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Thread: What's a logistic regression?

  1. #1
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    What's a logistic regression?




    Hello,

    in college we learned multiple regression techniques (different models: linear, log-lin, lin-log, exponential, ...) - including all the assumptions of the error terms and how to test them.

    Now I've heard of logistic regression.

    Is this a lot different from multiple regression techniques?

    Are there other (frequently-used) regression techniques other than those I mentioned above?

    thank you

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    There are many, many types of regression. Logistic regression is just a regression in which your outcome variable is binary. For instance, if you want to build a model that predicts if somebody will pass or fail a class. There is a multitude of information about logistic regression online and in most standard regression books.

    Dave

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    thanks a lot for the replies to my two threads, Dave!

    It's exam time for me at the moment (and I dont have stats classes anymore..its more of a hobby) so I cant read up too much about logistic regression and how it works, right now. I'm still too curious about it not to ask, though :-).

    I was hoping to get an overview of the regression techniques (other than the OLS multiple regression analysis, I already know) that exist and which are applied in the real world (for example in business/marketing).

    From what I've gathered there are these:

    - the plain..normal..OLS multiple regression (the one which I already know)..either linear or as a log-lin or a lin-log or a log-log or a..... model

    - the logistic regression..which is very similar to the OLS as you mentioned (Im not completely sure how it works, but I think I have a rough idea)

    - the robust regression - which seems to not be put to use a lot in practice as it seems to be 'unpopular' (?)

    - multivariate regression - which is the same as the OLS multiple regression just that multiple variables are changed at the same time (?)

    - regression with time series data..which isn't really different from regressions with non-time data

    - probably multiple combinations of the above techniques

    Would you say these regression techniques are the ones that are used in most cases in a business/marketing setting? Or are there other regression techniques I left out that are used quite frequently?

    thanks again!!

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    Analytics I did a quick read of Robust regression and the reason it's not popular is that standard Robust regression methods aren't very good. The MM method is superior however.

    I doubt you're doing multivariate regression (which is a single predictor and multiple responses) and instead talking about multiple regression which is several predictors and one response. Multivariate typically requires a good deal of linear algebra and (maybe vector?) calculus to understand all of the theorems. It's usually an advanced undergraduate or grad school course in pure statistics.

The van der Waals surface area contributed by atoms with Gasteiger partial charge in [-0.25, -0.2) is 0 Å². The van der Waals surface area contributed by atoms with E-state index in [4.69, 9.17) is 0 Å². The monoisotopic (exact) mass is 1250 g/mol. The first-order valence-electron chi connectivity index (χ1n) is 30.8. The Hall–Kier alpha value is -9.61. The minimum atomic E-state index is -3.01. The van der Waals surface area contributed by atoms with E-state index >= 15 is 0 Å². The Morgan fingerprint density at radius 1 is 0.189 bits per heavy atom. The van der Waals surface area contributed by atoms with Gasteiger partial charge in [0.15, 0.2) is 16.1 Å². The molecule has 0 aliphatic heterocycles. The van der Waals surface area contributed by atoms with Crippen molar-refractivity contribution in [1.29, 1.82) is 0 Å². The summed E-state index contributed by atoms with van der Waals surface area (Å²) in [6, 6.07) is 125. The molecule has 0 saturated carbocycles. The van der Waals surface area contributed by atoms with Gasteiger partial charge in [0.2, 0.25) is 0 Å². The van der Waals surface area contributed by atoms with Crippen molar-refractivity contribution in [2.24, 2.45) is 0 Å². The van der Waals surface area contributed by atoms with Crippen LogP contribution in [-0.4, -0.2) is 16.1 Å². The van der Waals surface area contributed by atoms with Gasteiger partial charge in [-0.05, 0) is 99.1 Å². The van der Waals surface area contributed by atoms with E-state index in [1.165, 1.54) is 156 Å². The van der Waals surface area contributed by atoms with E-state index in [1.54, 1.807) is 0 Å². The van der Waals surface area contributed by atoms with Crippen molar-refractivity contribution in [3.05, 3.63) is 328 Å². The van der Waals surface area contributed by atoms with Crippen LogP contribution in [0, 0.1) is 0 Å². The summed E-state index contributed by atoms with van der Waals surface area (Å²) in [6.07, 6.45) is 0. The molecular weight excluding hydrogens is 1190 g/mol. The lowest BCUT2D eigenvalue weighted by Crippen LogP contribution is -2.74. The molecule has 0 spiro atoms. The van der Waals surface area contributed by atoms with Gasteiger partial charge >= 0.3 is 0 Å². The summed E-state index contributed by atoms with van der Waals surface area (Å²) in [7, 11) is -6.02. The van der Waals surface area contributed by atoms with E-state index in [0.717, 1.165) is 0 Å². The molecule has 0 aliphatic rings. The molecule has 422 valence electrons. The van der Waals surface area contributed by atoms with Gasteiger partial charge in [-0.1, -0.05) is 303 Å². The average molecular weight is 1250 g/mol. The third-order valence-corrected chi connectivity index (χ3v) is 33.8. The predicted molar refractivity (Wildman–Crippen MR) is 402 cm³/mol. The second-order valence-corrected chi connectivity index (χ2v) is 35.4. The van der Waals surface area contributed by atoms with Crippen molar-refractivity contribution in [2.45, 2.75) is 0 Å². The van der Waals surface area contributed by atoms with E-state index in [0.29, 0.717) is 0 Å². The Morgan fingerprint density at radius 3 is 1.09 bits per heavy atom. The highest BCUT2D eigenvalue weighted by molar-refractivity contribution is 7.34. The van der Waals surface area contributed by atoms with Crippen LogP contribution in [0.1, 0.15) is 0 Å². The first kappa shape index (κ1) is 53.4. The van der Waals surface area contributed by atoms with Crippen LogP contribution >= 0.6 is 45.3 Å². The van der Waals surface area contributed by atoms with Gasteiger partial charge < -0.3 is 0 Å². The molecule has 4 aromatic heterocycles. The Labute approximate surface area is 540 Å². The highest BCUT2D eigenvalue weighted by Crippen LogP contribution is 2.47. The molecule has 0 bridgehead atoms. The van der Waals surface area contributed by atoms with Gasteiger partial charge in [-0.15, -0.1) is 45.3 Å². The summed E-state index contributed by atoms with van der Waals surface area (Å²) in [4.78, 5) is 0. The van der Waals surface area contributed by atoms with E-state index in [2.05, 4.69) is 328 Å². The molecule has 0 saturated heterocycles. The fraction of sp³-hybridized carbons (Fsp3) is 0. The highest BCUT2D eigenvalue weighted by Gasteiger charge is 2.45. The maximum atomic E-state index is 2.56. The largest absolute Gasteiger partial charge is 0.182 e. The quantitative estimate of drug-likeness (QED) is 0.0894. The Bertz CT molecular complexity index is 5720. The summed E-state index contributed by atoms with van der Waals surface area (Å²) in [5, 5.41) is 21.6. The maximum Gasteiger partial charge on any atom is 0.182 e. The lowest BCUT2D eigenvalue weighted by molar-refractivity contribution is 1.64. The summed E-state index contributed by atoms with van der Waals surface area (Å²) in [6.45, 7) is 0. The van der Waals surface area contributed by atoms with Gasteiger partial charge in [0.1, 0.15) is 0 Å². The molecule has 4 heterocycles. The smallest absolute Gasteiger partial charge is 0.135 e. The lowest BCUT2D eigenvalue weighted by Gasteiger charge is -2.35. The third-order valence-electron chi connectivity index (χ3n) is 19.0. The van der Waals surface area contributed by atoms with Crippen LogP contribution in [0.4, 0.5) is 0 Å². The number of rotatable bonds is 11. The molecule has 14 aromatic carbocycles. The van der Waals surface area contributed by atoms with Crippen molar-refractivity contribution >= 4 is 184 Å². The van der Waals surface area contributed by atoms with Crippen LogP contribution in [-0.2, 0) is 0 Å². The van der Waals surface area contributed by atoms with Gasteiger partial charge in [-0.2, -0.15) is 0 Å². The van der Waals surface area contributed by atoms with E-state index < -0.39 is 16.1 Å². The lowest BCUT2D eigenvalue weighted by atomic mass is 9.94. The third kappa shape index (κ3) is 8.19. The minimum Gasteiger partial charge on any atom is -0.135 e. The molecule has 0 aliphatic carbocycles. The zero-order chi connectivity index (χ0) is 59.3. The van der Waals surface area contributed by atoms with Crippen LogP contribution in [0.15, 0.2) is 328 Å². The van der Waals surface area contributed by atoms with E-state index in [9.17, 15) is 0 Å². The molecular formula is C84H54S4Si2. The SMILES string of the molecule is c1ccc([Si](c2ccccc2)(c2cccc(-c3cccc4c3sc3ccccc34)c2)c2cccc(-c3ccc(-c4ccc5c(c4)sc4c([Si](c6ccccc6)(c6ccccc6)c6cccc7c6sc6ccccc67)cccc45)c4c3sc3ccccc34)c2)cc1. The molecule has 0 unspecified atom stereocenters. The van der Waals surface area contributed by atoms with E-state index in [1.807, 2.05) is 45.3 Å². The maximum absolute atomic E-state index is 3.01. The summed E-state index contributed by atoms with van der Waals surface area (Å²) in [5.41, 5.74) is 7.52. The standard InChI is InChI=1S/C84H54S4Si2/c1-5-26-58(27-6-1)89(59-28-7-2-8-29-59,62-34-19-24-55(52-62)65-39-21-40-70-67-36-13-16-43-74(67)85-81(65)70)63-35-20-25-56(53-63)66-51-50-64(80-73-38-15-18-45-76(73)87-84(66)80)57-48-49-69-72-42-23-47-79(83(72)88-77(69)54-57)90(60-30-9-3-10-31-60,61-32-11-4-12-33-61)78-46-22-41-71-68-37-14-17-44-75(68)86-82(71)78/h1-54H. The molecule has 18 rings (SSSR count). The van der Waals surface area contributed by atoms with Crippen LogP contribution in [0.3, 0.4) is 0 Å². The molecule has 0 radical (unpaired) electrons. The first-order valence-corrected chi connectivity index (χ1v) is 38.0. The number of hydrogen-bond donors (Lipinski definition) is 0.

Another kind of regression taught in usually a second semester course with a name something like "Generalized Linear Models" you learn about nominal and ordinal regression. These techniques are an extension of logistic regression. What if you have several non numeric outcomes with no way to order them? (This is nominal.) In the ordinal case, there is some order to them, but the categories are not numerical.

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    Hi Ironman,

    I know the difference between multiple and multivariate regression (though I had to ask about it before :-)).

    Im not doing any statistics homework actually, but am looking to learn some advanced statistics myself, because I think it's fun and b/c it'll be good to know for my future job..Im looking to work either in web analytics or in business intelligence (most likely in web analytics where I have some experience and know the right people already, so having a business degree wont be a problem).

    In web analytics multivariate regression is something that is used to test lots of diff. versions of a website for their effectiveness (as testing each variable at once would take too long which would make the test impossible in some scenarios). Actually it's not necessary to know how a multivariate regression works to do that (most web analysts are far from understanding it), but I was thinking if Im trying to learn some advanced stats that might something good to know about.

    But then again, if its too complicated it might be better to only read up on the stuff I need to know without trying to study in depth (what I need to know to determine the sample size).

    Any idea if multivariate regressions are used in business intelligence? or is it one of those not-used-because-too-difficult-to-explain-techniques (or too complicated to be effective in many real world examples)?

    thanks

    EDIT: Whats a MM regression?
    Last edited by Analytics; 12-30-2007 at 05:46 PM. Reason: forgot something

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